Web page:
Labour - working with or against business?

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Labour is promising to give more power and more money to cities outside London and the regions that surround them.

It is one part of a series of policies designed to mend what the party is calling the "fractured economy" symbolised by one stark fact - eight out of 10 new private sector jobs created in the past four years have been created in London. (see update below about the dispute over these figures)

The return of economic growth will not solve that or many of the underlying weaknesses of the British economy a detailed report by the former Transport Secretary Lord Adonis will argue.

At its heart is the idea of giving so-called city regions - combined groups of urban councils - an incentive to invest in improved skills and infrastructure. Under his plans they would receive any extra revenue raised in business rates as a result of the investments they make.

That would be in addition to the devolution of up to £30bn worth of existing Whitehall funds and thus, Adonis argues, a more ambitious package than that recommended to the coalition by Lord Heseltine.

Adonis has also produced recommendations for improved technical education, apprenticeships and support for business innovation.

The economic test of this package is whether it would rebalance the British economy.

The political test is more easily stated. Alongside a speech by Ed Balls on Monday and one by Ed Miliband on Thursday this announcement needs to answer the charge that Labour knows how to spend the proceeds of growth but not how to generate it.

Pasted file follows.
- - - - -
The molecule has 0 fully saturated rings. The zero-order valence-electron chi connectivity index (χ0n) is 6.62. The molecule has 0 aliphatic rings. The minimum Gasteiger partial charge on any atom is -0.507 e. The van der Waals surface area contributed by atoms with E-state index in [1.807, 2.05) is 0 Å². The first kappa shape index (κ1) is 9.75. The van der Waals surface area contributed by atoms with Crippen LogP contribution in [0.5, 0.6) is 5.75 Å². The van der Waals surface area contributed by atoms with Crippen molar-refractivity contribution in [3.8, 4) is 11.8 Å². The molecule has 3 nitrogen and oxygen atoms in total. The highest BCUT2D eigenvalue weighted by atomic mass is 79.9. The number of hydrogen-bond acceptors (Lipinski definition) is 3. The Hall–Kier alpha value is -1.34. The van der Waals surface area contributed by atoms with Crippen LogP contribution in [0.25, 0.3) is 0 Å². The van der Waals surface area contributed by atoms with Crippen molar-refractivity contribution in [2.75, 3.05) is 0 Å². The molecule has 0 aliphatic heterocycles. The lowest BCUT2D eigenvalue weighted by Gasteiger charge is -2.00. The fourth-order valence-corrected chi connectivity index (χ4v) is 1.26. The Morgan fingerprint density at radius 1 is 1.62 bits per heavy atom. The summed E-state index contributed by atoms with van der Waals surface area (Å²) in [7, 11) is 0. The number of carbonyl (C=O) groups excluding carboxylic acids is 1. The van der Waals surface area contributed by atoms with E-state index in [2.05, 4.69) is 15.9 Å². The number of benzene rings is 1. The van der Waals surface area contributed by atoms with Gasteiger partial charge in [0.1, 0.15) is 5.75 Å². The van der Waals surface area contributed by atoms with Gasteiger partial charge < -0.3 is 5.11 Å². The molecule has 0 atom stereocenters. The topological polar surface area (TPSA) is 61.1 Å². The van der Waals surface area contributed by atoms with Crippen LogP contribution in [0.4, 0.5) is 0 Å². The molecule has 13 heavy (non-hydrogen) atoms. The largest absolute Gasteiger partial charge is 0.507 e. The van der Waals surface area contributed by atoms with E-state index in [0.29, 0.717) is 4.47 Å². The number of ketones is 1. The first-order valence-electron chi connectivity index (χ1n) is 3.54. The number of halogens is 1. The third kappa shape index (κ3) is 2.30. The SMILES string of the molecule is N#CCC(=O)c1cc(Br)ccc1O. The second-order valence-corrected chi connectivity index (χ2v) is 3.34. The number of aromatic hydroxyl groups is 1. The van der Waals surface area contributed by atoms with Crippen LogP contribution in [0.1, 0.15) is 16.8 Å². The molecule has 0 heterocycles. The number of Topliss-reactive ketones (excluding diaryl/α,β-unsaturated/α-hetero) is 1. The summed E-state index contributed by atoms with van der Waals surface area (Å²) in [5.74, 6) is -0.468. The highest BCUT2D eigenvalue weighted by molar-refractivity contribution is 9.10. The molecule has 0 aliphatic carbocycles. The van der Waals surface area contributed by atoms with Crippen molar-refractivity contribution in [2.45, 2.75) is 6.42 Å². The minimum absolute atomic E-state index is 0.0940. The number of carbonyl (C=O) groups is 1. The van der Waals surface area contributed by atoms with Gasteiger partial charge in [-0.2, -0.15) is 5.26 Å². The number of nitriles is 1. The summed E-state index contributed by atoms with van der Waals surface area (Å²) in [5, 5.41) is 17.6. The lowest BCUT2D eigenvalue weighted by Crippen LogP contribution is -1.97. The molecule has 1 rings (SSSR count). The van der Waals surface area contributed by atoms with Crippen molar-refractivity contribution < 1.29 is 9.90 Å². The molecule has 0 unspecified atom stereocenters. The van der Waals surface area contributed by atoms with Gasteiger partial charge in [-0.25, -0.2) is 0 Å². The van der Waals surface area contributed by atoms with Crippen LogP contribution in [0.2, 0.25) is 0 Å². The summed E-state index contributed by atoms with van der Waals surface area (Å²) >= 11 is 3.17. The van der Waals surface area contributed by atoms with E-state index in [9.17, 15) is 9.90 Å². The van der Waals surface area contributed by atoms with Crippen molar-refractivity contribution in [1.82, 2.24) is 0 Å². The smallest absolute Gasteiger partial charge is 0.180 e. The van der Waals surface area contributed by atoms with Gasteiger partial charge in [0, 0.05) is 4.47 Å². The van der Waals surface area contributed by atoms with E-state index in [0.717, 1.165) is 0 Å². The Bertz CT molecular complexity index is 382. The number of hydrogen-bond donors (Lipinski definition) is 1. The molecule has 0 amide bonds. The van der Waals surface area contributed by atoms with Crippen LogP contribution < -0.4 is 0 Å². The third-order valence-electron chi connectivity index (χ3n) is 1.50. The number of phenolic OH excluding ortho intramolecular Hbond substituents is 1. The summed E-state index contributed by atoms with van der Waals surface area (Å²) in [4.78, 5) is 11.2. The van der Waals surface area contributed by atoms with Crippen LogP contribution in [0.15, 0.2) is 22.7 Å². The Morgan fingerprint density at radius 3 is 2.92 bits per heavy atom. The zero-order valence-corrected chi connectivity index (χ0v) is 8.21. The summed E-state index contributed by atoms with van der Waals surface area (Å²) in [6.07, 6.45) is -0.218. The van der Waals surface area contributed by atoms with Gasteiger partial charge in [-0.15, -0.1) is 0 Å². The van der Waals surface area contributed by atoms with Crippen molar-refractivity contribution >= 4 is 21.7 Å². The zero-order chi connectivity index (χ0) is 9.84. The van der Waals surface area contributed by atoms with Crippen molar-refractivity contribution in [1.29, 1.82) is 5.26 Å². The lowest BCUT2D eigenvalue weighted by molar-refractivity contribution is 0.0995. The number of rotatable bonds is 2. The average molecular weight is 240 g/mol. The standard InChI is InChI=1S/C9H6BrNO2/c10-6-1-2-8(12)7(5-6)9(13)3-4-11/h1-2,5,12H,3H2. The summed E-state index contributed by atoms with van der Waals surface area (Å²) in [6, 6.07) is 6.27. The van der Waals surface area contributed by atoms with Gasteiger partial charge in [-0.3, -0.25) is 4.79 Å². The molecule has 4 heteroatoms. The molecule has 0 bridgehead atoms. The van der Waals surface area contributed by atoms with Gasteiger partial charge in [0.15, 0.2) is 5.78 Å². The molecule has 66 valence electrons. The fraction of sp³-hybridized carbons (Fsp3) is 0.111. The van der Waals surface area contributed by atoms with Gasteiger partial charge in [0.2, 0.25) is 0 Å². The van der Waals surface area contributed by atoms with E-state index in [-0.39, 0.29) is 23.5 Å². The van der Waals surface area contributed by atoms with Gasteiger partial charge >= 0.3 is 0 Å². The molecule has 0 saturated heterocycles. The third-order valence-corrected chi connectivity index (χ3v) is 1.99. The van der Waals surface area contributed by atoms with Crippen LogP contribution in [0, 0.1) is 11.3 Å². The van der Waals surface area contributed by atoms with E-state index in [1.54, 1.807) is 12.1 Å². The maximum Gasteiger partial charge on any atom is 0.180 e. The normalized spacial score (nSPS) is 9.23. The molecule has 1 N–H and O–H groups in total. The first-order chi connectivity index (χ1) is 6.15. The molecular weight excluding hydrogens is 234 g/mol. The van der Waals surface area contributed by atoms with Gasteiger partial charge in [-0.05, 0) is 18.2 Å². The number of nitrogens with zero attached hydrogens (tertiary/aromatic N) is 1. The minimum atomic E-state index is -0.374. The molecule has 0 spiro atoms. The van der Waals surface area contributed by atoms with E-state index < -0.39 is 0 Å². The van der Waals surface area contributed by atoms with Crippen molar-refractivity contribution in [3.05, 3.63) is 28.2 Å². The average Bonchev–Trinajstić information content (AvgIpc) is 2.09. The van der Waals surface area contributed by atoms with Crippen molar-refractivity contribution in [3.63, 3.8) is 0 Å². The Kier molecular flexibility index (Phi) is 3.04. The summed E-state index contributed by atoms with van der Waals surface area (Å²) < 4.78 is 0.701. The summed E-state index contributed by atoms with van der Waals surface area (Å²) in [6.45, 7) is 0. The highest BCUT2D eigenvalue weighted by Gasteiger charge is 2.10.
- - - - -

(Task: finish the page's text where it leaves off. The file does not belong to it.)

It must start to convince big business that the opposition wants to work with them and not just subject them to new rules, regulations and taxes.


When Ed Miliband spoke he dropped the quote in the press release of his speech about four out of five jobs being created in London since 2010.

This was after the Tories pointed out that his figures were 2 years out of date and highlighted the latest official ONS statistics that in the last year four out of five jobs were actually created outside London. This is the link to the latest data.

When I asked the Labour leader about this he replied that he was using the "best data I've seen".

His source was a report by the Centre for Cities who have now written justifying their use of old numbers and arguing that the ONS data does not reflect reality because, for example, they measure jobs by where people live rather than where they actually work (so a man with a job in London who lives in St Albans is counted as a job in London). Here's the link to their explanation.

The politics of this is revealing. The Tories are, in effect, saying that Labour is in denial about the economic recovery which is helping the regions and not just London whilst Labour is claiming that ministers are in denial about long-seated problems in the British economy.

In reality the proposals re giving more power and money to city regions in the Adonis report are very similar to those in Lord Heseltine's report. The parties differ in bank reforms and in the detail of their pledges on how to boost vocational education

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